Fixi Novo, RM24.90, ISBN 978-967-0750-32-3
I personally wouldn’t consider Tunku Halim’s Last Breath a horror story, but that’s probably the classification this book would fall into and shelved accordingly, so I may as well go with the flow. If I want to be nice, I’d say that this is a whimsical tale. If I am being honest, I’d say this story is one of the most self-indulgent nonsense I’ve read in a while.
The plot is supposed to be like this. There is a race of… creatures, I guess, called Dolobs. What the Dolobs are is never truly explained here, other than “they are darker than the Indians and lighter than the Chinese”. Oh, you’d be getting more of that here – the author just loves to act like he’s so clever when he’s in truth just tossing words out there and hope that people find the whole thing hilarious yet profound. Okay, forget the Dolobs. Let’s focus on Tan Sri Ismail, the fifth richest man in Malaysia, and his bored wife Kasnah. The Tan Sri is having an affair with his secretary Zizi. One day, he fires Lani, the tea lady, who then seeks out a bomoh to inflict the Tan Sri with a fatal curse. The man doesn’t die, however, because his company is responsible for the construction of a dam that would flood the bomoh’s home (which is also her source of power) and she wants him to call that project to a halt. And so forth this story goes.
The synopsis is incoherent, I know, but that’s because this is a “zany” and “wacky” story where characters act with increasingly over the top silliness to bring on the laughter. The author introduces twists and turns all the way to the last page (which also includes a most charming switch from third person point of view to first person point of view), adds in and kills off characters (or simply forgets about them) without much rhyme or reason, and relies heavily on gags that make fun of racial stereotypes and physical imperfections. I have nothing against racist and politically incorrect jokes as long as they make me laugh, but here, the humor just feels tired and juvenile. People puking and passing gas and being morbidly obese… this is the end of 2014, don’t we have new things to make fun of nowadays? The slapstick humor here comes off as dated and boring, I feel like I’m stuck watching reruns of locally produced TV sitcoms from the 1980s and 1990s non-stop.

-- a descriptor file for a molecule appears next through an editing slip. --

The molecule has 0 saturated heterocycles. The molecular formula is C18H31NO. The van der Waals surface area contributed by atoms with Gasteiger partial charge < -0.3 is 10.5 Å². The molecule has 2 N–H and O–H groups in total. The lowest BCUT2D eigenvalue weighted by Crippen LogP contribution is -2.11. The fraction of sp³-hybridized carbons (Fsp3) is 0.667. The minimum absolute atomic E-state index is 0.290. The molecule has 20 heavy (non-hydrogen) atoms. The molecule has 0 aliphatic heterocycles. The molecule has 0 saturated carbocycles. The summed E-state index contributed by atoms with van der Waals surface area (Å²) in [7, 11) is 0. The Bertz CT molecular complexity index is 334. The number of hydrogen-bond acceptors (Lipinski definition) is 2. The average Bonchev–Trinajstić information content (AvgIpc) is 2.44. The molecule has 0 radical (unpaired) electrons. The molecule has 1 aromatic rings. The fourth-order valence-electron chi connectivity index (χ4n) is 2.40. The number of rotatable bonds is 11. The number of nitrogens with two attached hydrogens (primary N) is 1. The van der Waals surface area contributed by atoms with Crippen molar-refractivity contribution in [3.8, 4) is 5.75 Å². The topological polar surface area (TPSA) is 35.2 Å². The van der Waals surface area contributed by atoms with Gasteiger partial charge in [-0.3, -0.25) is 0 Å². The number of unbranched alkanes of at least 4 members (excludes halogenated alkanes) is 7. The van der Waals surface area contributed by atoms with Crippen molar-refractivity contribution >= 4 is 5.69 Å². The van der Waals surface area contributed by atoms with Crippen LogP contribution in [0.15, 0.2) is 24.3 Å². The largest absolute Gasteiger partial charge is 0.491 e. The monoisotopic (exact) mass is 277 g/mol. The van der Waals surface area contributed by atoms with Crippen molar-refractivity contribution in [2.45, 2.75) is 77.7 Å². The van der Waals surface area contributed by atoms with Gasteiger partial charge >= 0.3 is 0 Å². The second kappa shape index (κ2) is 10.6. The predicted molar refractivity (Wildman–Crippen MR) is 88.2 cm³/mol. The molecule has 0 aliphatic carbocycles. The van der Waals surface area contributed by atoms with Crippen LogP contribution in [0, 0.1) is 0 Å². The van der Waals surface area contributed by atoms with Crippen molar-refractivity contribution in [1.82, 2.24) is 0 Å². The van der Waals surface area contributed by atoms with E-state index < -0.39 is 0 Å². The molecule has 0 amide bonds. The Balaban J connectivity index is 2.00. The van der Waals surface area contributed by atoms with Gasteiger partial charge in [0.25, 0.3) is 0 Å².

There is some potential here. Some scenes are well written, such as the darkly humorous deaths of two characters being hit by a bus, but there are more scenes that try too hard to deliver canned and dated humor, making Last Breath a show where Tunku Halim is desperately performing a stand-up routine to an empty bar. The plot just reeks of self-indulgence as the author switches things around and tosses in twists and turns without any effort to ensure that there is some kind of fit for all these “ingenious moments”. And as usual, as per this author’s style, he doesn’t stick to one adjective when he can use seven, and similes and metaphors are to be used as liberally as possible, no matter how awkward the end result can be.
Tunku Halim could very well deliver a fun story one day if he would just rein in the excesses and self-indulgence in his writing. As for this book, if you are the author’s parent or BFF, well, go ahead and buy this one – it’s your job, after all. Everyone else, though, well, I guess it depends on how much you like gazing at an author’s navel. Last Breath is basically every navel lint of the author in full display, so enjoy the show.